Tuesday’s election results were no big surprise to those of us who have a memory longer than four years. I am a Democrat by inclination, which is not to say I am inclined toward those Democrats who ran this time around, and by run, I mean as far as possible from their own President. Baffling! People cite President Obama’s allegedly terrible popularity rating, which at around 41%, is not great, but is about par for the second term if you aren’t Bill Clinton, Ronald Reagan, or Dwight Eisenhower, and your country isn’t completely fed up. It’s also a hell of a lot better an approval rating than, say, that of Congress, which, at 13% is the second lowest it’s ever been, beaten only by Itself last November, when it was at an all-time low of 9%.
So the country decided to believe that the President’s alleged failed policies (arguably false) and Congress’s inability to do anything (demonstrably true) merited a change in the balance of power. As we do, every mid-term election.
What is interesting about this particular election is that when actual policy came up for vote in state ballot initiatives, the results reflected positions considered to be traditionally Democratic: Yes to raising minimum wage; Yes to decriminalize marijuana for personal or medical use; Yes to background checks for guns; Yes to requiring insurance to cover birth control; and No to constitutional “personhood” amendments. I kind of don’t care if some of the governors in these states are Republican, if the people who live there are finally voting in their own best interest.
Washington, DC also overwhelmingly passed an initiative to legalize marijuana for personal use this time around, not because it’s a city full of potheads, but because a disproportionate number of black people are arrested and jailed for possession, even though the rates of use among blacks and whites is equal. The vote in DC — like Colorado, Oregon, Alaska, and Washington — was about treating weed like booze and tobacco, substances that are not particularly healthy for you, but do not rise to the level of getting shot over or jailed (and sometimes disenfranchised) for, like heroin and cocaine.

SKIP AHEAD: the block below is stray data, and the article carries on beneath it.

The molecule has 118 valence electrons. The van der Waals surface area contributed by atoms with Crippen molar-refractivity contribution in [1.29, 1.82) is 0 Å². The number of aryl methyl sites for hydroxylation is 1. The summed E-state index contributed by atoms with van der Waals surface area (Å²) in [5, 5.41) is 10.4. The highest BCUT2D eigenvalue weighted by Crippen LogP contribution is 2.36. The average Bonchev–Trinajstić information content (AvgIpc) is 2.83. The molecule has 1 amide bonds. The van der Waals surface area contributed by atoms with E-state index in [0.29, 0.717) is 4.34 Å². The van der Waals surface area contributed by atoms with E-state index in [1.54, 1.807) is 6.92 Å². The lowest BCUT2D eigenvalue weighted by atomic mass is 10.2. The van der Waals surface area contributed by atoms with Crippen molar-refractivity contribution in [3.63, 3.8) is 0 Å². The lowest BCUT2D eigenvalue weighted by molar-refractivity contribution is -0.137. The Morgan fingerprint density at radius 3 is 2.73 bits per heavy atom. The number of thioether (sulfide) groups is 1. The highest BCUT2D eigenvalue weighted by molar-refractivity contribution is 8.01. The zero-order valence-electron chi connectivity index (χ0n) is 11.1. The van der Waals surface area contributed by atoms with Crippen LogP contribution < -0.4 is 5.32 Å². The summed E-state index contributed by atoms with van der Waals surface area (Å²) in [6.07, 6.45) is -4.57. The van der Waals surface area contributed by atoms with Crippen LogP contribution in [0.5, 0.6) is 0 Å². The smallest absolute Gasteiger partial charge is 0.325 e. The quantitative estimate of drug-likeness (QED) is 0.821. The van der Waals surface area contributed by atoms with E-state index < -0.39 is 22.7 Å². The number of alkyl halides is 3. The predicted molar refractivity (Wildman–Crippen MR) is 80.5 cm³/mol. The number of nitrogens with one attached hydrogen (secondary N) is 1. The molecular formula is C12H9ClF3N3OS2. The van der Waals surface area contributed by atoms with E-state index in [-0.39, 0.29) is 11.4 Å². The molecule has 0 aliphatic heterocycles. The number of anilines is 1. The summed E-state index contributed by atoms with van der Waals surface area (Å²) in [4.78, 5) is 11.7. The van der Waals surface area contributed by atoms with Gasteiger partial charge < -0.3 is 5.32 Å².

No one is suggesting that everyone should now light up all over town. In fact, residents would not be allowed to smoke pot or even carry it on any of the streets that are designated federal land, like the White House or the Mall, because possession is still a federal crime. The law also prohibits the sale of marijuana and restricts the amount you can have on you (or grow) as well as the age at which you can have or grow it (21 and older).
But none of this may get anywhere, because the District has to run any legislation it passes by the United States Congress, which can overturn any of DC’s laws it doesn’t like for any reason at all, even for (or especially) political reasons. In the recent past, Congress has overturned DC laws on restricting gun sales, needle exchange programs for combating spread of HIV/AIDS, and requiring insurance to pay for contraception — positions deeply opposed by most Republicans, who generally lead these override votes. When DC citizens voted for marriage equality in 2010, it was immediately threatened with nullification by Rep. Jim Jordan, R-OH. That effort failed, but DC is often treated as a policy playground for members of Congress who want to score political points in their home districts.
So before anyone gets too excited about the District overwhelmingly enacting a sensible drug policy law, let’s see whether the new Republican Congress will overcome its natural aversion to big government and decide to trample on it.